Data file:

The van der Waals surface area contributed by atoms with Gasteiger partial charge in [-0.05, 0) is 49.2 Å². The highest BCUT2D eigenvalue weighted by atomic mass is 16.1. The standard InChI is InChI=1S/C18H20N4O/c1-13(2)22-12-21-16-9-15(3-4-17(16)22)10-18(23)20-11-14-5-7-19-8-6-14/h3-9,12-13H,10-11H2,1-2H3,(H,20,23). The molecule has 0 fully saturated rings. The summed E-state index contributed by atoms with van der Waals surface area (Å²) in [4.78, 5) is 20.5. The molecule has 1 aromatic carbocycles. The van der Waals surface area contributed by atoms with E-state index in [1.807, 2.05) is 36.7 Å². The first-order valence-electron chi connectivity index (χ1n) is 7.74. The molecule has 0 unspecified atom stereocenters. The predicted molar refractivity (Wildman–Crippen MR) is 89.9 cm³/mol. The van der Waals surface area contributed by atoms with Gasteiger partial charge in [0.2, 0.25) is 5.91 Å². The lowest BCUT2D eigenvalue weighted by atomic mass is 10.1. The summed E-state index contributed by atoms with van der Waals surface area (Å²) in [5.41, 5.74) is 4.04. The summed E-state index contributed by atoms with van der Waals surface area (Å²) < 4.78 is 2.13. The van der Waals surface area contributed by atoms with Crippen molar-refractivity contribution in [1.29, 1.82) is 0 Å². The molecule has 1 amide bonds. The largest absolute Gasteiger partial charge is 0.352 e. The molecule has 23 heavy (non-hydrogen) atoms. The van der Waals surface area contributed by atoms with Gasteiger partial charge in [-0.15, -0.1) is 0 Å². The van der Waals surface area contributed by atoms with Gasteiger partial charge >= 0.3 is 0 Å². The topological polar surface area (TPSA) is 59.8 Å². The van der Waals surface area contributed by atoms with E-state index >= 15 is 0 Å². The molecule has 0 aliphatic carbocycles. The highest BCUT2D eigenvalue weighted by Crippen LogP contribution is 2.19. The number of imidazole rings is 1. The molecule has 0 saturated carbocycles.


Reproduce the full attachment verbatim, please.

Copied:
The van der Waals surface area contributed by atoms with Gasteiger partial charge in [-0.05, 0) is 49.2 Å². The highest BCUT2D eigenvalue weighted by atomic mass is 16.1. The standard InChI is InChI=1S/C18H20N4O/c1-13(2)22-12-21-16-9-15(3-4-17(16)22)10-18(23)20-11-14-5-7-19-8-6-14/h3-9,12-13H,10-11H2,1-2H3,(H,20,23). The molecule has 0 fully saturated rings. The summed E-state index contributed by atoms with van der Waals surface area (Å²) in [4.78, 5) is 20.5. The molecule has 1 aromatic carbocycles. The van der Waals surface area contributed by atoms with E-state index in [1.807, 2.05) is 36.7 Å². The first-order valence-electron chi connectivity index (χ1n) is 7.74. The molecule has 0 unspecified atom stereocenters. The predicted molar refractivity (Wildman–Crippen MR) is 89.9 cm³/mol. The van der Waals surface area contributed by atoms with Gasteiger partial charge in [0.2, 0.25) is 5.91 Å². The lowest BCUT2D eigenvalue weighted by atomic mass is 10.1. The summed E-state index contributed by atoms with van der Waals surface area (Å²) in [5.41, 5.74) is 4.04. The summed E-state index contributed by atoms with van der Waals surface area (Å²) < 4.78 is 2.13. The van der Waals surface area contributed by atoms with Crippen molar-refractivity contribution in [1.29, 1.82) is 0 Å². The molecule has 1 amide bonds. The largest absolute Gasteiger partial charge is 0.352 e. The molecule has 23 heavy (non-hydrogen) atoms. The van der Waals surface area contributed by atoms with Gasteiger partial charge in [-0.15, -0.1) is 0 Å². The van der Waals surface area contributed by atoms with Gasteiger partial charge >= 0.3 is 0 Å². The topological polar surface area (TPSA) is 59.8 Å². The van der Waals surface area contributed by atoms with E-state index >= 15 is 0 Å². The molecule has 0 aliphatic carbocycles. The highest BCUT2D eigenvalue weighted by Crippen LogP contribution is 2.19. The number of imidazole rings is 1. The molecule has 0 saturated carbocycles.